BEYOND THE NUMBERS
Many Veterans Wouldn’t Fully Benefit from Senate Tax Bill’s Child Tax Credit Increase
The Senate tax bill increases the Child Tax Credit (CTC) from $1,000 to $2,000 per child, but many working families – including many with parents who are veterans – wouldn't get the full increase because their incomes are too low. In fact, many veterans would receive only a token increase of $75 or less.
Nationally, 10 million children under age 17 in working families would get no more than $75 while another 16 million would get less than the full $1,000-per-child increase that higher-income families (including those earning up to $500,000) could receive.
As for veterans:
- An estimated 500,000 veterans who are parents in working families wouldn't receive the full increase. These parents have 1 million children under age 17.
- More than 140,000 of these 500,000 veteran parents, with about 260,000 children under age 17, would receive only a token increase of $75 or less.
While the veterans in this group are diverse, they tend to be young – their median age is 37 – and about 60 percent of them served in the military since September 2001. Their earnings are modest but reflect substantial work. Their families' median adjusted gross income is $28,000, and about three-quarters have incomes below $40,000.
This group is also geographically diverse. As Table 1 shows, in each of 21 states, more than 10,000 veteran parents in working families wouldn't benefit from the full CTC increase because their incomes are too low.
Veterans are an important example of the millions of hard-working parents whom the Senate's CTC expansion would partially leave out because of its design. As we've explained, the proposal would raise the CTC substantially for those who owe enough in federal income taxes to benefit. But it does little to improve the "refundable" part of the credit, which is available as a refund to working families who don't earn enough to owe substantial federal income taxes.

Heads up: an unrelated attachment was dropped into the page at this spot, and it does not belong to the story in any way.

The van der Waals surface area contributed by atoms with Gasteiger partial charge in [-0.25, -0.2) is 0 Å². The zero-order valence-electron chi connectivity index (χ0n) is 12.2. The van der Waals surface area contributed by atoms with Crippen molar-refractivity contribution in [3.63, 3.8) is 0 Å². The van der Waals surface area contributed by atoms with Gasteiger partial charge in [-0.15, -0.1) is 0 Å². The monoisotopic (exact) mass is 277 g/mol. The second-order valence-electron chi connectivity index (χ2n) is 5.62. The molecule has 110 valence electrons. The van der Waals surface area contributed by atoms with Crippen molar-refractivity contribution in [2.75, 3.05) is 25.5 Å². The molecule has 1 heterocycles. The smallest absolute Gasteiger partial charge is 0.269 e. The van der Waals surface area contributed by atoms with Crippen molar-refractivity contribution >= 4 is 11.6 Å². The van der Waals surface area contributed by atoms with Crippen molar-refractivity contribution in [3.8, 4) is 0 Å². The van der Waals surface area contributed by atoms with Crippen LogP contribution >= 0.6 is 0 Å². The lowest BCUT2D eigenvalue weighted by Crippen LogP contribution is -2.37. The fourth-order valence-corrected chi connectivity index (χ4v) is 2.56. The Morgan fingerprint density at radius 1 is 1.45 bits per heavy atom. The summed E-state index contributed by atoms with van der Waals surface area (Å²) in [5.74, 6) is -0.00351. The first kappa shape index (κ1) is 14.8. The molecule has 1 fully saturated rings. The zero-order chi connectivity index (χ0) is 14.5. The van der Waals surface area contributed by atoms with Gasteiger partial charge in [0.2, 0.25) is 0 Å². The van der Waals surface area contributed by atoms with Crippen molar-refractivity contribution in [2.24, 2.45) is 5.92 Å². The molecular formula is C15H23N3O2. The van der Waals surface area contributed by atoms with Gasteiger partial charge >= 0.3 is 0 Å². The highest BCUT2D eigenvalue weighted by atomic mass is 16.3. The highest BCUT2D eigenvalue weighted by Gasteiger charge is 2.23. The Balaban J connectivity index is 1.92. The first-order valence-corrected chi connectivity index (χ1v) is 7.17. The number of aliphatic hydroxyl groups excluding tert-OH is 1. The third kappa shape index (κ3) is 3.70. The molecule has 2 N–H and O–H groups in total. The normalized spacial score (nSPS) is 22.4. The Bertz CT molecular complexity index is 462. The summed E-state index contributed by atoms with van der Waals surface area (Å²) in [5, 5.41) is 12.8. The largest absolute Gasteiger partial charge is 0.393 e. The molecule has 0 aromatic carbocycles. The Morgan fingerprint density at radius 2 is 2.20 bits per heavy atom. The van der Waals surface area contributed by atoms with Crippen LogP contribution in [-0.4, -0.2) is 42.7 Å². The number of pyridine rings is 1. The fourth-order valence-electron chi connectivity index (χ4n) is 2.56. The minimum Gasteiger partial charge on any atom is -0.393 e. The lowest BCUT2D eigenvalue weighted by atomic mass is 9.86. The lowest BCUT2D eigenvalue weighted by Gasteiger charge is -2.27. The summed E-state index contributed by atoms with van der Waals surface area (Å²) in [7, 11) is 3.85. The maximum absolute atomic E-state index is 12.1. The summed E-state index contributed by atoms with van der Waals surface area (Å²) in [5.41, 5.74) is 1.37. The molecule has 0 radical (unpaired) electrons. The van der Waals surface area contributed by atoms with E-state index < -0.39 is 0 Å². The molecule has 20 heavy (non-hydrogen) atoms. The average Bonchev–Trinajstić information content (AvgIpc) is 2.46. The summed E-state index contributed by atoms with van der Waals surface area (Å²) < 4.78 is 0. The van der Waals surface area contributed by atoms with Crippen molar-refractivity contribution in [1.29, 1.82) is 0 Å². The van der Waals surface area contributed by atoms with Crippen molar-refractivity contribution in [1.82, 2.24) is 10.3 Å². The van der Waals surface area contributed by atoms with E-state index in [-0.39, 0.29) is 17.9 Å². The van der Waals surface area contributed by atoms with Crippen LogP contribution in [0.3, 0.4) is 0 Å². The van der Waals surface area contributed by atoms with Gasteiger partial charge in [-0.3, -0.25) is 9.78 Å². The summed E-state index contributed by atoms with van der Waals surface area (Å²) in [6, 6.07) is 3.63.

As a result, a single mother veteran with two children who earns $18,000 would only gain $200 in 2018 from the CTC proposal. Meanwhile, a married couple with two children earning $500,000 would qualify for the CTC for the first time and get a $4,000 credit. Under current law, such a family can't qualify for the credit if its income exceeds $150,000.
|Estimated Veteran Parents in Working Families That Would Not Receive Senate Bill’s Full $2,000-per-Child Child Tax Credit Due to Low Income*|
|District of Columbia||(a)|
|* The Senate provision extends the CTC to children aged 17; under current law the credit is only available to children aged 16 or younger. These figures reflect the impact on parents with children under 17. (a) Sample size is too small for a reliable estimate.|
Source: CBPP analysis of American Community Survey public use data for 2013-2015.
- El crédito tributario por hijos
- Federal Payroll Taxes
- Federal Tax Expenditures
- Fiscal Stimulus
- Marginal and Average Tax Rates
- Tax Exemptions, Deductions, and Credits
- The Child Tax Credit
- The Earned Income Tax Credit
- The Federal Estate Tax
- Where Do Federal Tax Revenues Come From?
- Where Do Our Federal Tax Dollars Go?